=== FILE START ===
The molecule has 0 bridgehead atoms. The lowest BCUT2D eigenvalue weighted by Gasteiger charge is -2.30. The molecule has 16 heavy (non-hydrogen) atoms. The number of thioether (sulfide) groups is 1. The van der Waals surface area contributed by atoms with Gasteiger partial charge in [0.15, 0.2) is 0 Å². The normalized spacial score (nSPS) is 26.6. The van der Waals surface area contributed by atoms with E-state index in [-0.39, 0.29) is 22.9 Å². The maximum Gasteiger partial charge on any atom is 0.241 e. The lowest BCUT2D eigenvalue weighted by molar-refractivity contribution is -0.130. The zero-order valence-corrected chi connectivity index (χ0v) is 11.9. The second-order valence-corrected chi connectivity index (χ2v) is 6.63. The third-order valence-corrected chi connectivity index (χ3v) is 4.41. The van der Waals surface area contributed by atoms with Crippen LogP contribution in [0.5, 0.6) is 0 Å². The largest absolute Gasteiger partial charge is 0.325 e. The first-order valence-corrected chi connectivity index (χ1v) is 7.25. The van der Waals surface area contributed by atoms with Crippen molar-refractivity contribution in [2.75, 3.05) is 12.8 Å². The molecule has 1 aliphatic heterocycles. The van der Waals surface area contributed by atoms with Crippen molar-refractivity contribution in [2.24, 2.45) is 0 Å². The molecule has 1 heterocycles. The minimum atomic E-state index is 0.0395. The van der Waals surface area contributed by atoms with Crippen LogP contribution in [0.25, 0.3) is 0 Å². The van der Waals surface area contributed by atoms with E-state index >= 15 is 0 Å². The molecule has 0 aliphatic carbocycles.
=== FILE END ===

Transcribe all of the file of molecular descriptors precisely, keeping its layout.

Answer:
The molecule has 0 bridgehead atoms. The lowest BCUT2D eigenvalue weighted by Gasteiger charge is -2.30. The molecule has 16 heavy (non-hydrogen) atoms. The number of thioether (sulfide) groups is 1. The van der Waals surface area contributed by atoms with Gasteiger partial charge in [0.15, 0.2) is 0 Å². The normalized spacial score (nSPS) is 26.6. The van der Waals surface area contributed by atoms with E-state index in [-0.39, 0.29) is 22.9 Å². The maximum Gasteiger partial charge on any atom is 0.241 e. The lowest BCUT2D eigenvalue weighted by molar-refractivity contribution is -0.130. The zero-order valence-corrected chi connectivity index (χ0v) is 11.9. The second-order valence-corrected chi connectivity index (χ2v) is 6.63. The third-order valence-corrected chi connectivity index (χ3v) is 4.41. The van der Waals surface area contributed by atoms with Crippen LogP contribution in [0.5, 0.6) is 0 Å². The largest absolute Gasteiger partial charge is 0.325 e. The first-order valence-corrected chi connectivity index (χ1v) is 7.25. The van der Waals surface area contributed by atoms with Crippen molar-refractivity contribution in [2.75, 3.05) is 12.8 Å². The molecule has 1 aliphatic heterocycles. The van der Waals surface area contributed by atoms with Crippen molar-refractivity contribution in [2.24, 2.45) is 0 Å². The molecule has 1 heterocycles. The minimum atomic E-state index is 0.0395. The van der Waals surface area contributed by atoms with Crippen LogP contribution in [0.25, 0.3) is 0 Å². The van der Waals surface area contributed by atoms with E-state index >= 15 is 0 Å². The molecule has 0 aliphatic carbocycles.